Fair trade is a fast-growing alternative market intended to bring better prices and greater social justice to small farmers around the world. But is it working? This vivid study of coffee farmers in Mexico offers the first thorough investigation of the social, economic, and environmental benefits of fair trade. Based on extensive research in Zapotec indigenous communities in the state of Oaxaca, Brewing Justice follows the members of the cooperative Michiza, whose organic coffee is sold on the international fair trade market. It compares these families to conventional farming families in the same region, who depend on local middlemen and are vulnerable to the fluctuations of the world coffee market. Written in a clear and accessible style, the book carries readers into the lives of these coffee producer households and their communities, offering a nuanced analysis of both the effects of fair trade on everyday life and the limits of its impact. Brewing Justice paints a clear picture of the complex dynamics of the fair trade market and its relationship to the global economy. Drawing on interviews with dozens of fair trade leaders, the book also explores the changing politics of this international movement, including the challenges posed by the entry of transnational corporations into the fair trade system. It concludes by offering recommendations for strengthening and protecting the integrity of fair trade.
List of Figures
List of Tables
1. A Movement or a Market?
2. Coffee, Commodities, Crisis
3. One Region, Two Markets
4. The Difference a Market Makes: Livelihoods and Labor
5. A Sustainable Cup? Fair Trade, Shade-Grown Coffee, and Organic Production
6. Eating and Staying on the Land: Food Security and Migration
7. Dancing with the Devil?
8. “Mejor, Pero No Muy Bien Que Digamos”: The Limits of Fair Trade
9. Strengthening Fair Trade
Appendix: Research Methods
Daniel Jaffee is Assistant Professor of Sociology at Washington State University.
"The idea of fair trade in a global economy is central to contemporary debates over neoliberalism, globalization and the rule of the free market. But what are the coordinates of the fair trade moment; what sort of alternative does it offer for producers and consumers? Daniel Jaffee is at once a fierce proponent of fair trade but also a critical voice. How, he asks, can fair trade coffee be in and against the market? With one foot in the Central American coffee fincas and the other in the intellectual world of Karl Polanyi and his disciples, Daniel Jaffee has on offer a very heady brew. Brewing Justice is a pioneering study of the variety of fair trade movements; a prospectus for a more radical vision of fair trade—an alternative sort of market; and a vital contribution to contemporary debates over free trade, the global agro-food system and the so-called 'movement of movements'. A tour de force."—Michael Watts, University of California, Berkeley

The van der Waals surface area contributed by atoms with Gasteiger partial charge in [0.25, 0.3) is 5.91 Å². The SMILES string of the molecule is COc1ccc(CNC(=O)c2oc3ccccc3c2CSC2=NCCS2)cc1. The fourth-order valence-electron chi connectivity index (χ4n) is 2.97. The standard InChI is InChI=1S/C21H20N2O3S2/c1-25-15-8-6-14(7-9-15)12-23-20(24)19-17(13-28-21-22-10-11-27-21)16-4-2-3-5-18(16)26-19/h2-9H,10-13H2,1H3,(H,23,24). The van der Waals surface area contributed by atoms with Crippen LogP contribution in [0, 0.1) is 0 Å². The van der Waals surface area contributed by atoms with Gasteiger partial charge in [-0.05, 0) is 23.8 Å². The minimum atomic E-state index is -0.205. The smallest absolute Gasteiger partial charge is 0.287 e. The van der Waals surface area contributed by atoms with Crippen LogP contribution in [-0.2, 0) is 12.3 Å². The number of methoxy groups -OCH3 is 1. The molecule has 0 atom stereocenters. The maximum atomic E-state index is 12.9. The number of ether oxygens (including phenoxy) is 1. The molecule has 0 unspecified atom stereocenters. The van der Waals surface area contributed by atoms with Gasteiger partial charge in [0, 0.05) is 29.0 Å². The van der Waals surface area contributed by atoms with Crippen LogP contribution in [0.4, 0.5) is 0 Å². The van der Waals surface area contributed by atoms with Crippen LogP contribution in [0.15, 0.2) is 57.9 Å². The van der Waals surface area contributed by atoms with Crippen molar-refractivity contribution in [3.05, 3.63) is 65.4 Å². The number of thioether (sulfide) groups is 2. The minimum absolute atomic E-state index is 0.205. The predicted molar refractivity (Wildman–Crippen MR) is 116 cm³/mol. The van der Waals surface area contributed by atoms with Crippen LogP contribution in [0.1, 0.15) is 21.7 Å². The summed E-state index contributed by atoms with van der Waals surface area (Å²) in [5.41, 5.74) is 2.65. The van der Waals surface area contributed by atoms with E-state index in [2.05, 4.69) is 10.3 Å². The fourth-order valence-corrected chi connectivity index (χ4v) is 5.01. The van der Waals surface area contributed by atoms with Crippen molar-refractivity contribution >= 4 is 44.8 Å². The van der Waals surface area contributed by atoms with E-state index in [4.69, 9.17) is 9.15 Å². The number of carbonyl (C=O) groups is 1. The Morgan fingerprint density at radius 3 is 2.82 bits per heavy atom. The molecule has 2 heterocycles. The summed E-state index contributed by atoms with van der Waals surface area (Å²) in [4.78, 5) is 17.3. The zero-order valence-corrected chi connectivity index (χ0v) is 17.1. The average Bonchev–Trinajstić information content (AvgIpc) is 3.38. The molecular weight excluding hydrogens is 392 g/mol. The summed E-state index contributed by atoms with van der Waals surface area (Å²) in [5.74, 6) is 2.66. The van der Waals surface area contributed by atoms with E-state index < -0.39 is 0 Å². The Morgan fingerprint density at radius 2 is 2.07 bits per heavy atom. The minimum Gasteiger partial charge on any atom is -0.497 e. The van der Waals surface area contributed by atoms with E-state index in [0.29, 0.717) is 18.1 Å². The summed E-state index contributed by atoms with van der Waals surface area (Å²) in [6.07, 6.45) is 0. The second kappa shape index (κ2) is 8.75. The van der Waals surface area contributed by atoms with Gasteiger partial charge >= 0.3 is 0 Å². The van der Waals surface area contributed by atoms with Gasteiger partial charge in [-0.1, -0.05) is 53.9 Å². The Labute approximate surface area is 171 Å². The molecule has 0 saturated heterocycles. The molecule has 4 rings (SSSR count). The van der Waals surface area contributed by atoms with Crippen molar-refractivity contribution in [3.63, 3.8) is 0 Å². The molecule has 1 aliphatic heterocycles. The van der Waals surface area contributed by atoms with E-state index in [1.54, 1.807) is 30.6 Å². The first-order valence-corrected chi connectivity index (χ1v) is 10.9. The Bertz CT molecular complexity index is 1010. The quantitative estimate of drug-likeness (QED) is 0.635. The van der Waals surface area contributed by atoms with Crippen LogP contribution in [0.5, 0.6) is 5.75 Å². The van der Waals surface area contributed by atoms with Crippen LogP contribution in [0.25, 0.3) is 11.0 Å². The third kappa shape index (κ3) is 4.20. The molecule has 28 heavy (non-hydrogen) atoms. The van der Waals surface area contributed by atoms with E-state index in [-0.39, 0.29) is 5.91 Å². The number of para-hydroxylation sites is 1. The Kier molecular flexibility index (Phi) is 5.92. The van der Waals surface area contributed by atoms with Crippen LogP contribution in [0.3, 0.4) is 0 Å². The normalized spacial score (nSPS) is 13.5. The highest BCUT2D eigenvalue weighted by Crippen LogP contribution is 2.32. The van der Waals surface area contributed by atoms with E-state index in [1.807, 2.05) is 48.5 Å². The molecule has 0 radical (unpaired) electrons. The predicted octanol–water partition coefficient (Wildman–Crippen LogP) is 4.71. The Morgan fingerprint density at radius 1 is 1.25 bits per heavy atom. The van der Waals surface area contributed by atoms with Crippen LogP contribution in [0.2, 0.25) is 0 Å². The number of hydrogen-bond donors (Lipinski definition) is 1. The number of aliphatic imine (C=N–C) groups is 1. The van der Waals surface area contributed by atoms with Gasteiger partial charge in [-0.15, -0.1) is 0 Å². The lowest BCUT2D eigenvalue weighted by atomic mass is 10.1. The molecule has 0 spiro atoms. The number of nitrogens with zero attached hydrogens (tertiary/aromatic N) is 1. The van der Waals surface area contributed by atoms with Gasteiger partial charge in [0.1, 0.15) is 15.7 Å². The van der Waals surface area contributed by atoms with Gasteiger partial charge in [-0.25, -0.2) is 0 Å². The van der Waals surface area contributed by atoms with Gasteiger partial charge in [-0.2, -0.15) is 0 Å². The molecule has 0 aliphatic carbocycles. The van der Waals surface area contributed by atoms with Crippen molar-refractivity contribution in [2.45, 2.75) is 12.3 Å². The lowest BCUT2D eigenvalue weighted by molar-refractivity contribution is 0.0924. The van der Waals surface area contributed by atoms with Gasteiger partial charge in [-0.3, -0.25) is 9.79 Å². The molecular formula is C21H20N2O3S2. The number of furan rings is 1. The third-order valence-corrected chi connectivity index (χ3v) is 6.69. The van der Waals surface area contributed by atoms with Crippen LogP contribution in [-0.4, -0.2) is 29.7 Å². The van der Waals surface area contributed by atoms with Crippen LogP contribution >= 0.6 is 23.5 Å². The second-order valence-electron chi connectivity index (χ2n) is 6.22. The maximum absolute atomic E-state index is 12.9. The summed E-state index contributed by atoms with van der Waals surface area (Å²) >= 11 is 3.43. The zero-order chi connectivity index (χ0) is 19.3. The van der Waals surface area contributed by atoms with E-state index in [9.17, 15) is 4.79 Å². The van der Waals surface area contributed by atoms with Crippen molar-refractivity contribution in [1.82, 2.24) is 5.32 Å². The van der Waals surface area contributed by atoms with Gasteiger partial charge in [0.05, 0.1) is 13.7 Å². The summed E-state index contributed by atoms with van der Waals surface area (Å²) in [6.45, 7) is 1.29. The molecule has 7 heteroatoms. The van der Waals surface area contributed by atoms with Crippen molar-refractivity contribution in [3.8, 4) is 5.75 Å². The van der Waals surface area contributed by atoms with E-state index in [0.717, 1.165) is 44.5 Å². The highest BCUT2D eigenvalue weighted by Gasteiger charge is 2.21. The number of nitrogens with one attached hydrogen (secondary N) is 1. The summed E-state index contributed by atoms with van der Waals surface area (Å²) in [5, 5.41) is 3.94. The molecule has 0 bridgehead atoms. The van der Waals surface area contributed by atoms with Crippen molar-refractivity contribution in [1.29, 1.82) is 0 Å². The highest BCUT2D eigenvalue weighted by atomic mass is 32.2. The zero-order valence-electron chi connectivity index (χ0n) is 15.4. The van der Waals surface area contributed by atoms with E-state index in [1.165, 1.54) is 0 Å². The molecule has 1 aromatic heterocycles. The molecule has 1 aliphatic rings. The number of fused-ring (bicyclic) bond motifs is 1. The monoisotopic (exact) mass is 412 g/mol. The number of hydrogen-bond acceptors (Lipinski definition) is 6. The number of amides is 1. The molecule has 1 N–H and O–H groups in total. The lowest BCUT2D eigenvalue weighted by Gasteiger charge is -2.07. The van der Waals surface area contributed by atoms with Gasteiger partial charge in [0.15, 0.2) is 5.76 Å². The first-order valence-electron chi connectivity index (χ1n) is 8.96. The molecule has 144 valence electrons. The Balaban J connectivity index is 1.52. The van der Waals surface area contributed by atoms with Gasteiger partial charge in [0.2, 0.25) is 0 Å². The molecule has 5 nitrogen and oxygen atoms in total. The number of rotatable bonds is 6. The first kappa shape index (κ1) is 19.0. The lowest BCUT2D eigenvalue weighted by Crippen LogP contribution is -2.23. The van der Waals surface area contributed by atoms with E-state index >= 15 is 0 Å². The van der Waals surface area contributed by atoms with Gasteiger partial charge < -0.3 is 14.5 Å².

“Daniel Jaffee has done the Fair Trade movement a real service in his meticulous research into the actual effect of Fair Trade on coffee farmers in a group of villages in Oaxaca, Mexico. Up till now the claims of Fair Trade benefits for the producers have been largely based on brief visits and anecdotes, but now there is hard evidence. In analysing the market for Fair Trade he distinguishes clearly between those who wish to break the market, those who would reform the market and those who simply want access to a growing market. But his book will be of great value not only in his conclusions about how Fair Trade can be made fairer, but in extending our understanding of the overwhelming power of the giant corporations in international trade, even seeking to improve their image by cooptation and dilution of the standards when faced by the challenge of Fair Trade.” —Michael Barratt Brown, author of Fair Trade: Reform and Realities in the International Trading System
"It is possible to establish a global economy that is just, humane, and sustainable. But it will not be easy. The forces favoring injustice, inhumanity, and exploitation are powerful and entrenched. And, for too long, they have been supported by academics and researchers who have not bothered to examine the real costs of globalization on a standard free-trade model, let alone the real opportunities of globalization on an enlightened fair-trade model. Daniel Jaffee breaks new ground with Brewing Justice. His scholarship is stellar. His conclusions are at once realistic and inspiring. In these pages, it is possible to find the roadmap to a new and better global economy. Read them closely, embrace them, and then get to work on building a fair-trade future."—John Nichols, The Nation
"Brewing Justice is an impressive account of the relationships and ethics embedded in fair trade coffee. Engaging the reader in a comparative global ethnography of fair and free trade coffee production, the author evaluates the gains and losses of fair trade for Mexican peasants. Jaffee's unique accomplishment is to show the consuming public how fair trade can be realized through improving the tenuous existence of producers."—Philip McMichael, author of Development and Social Change
"Brewing Justice is at once a sobering account of what the fair trade movement has achieved, and an optimistic statement that only by deepening movements like this one, will society advance in the direction of economic democracy and justice."—Gerardo Otero, professor of sociology and Latin American Studies, Simon Fraser University
"Brewing Justice is not just a study of fair trade coffee. It also provides alternatives to the unfair rules of trade imposed by the WTO. And it shows that we can all play a role in shaping the economy. Drinking coffee is a political act."—Vandana Shiva, author of Earth Democracy
C. Wright Mills Award, Society for the Study of Social Problems
Planeta Book of the Year, Planeta.com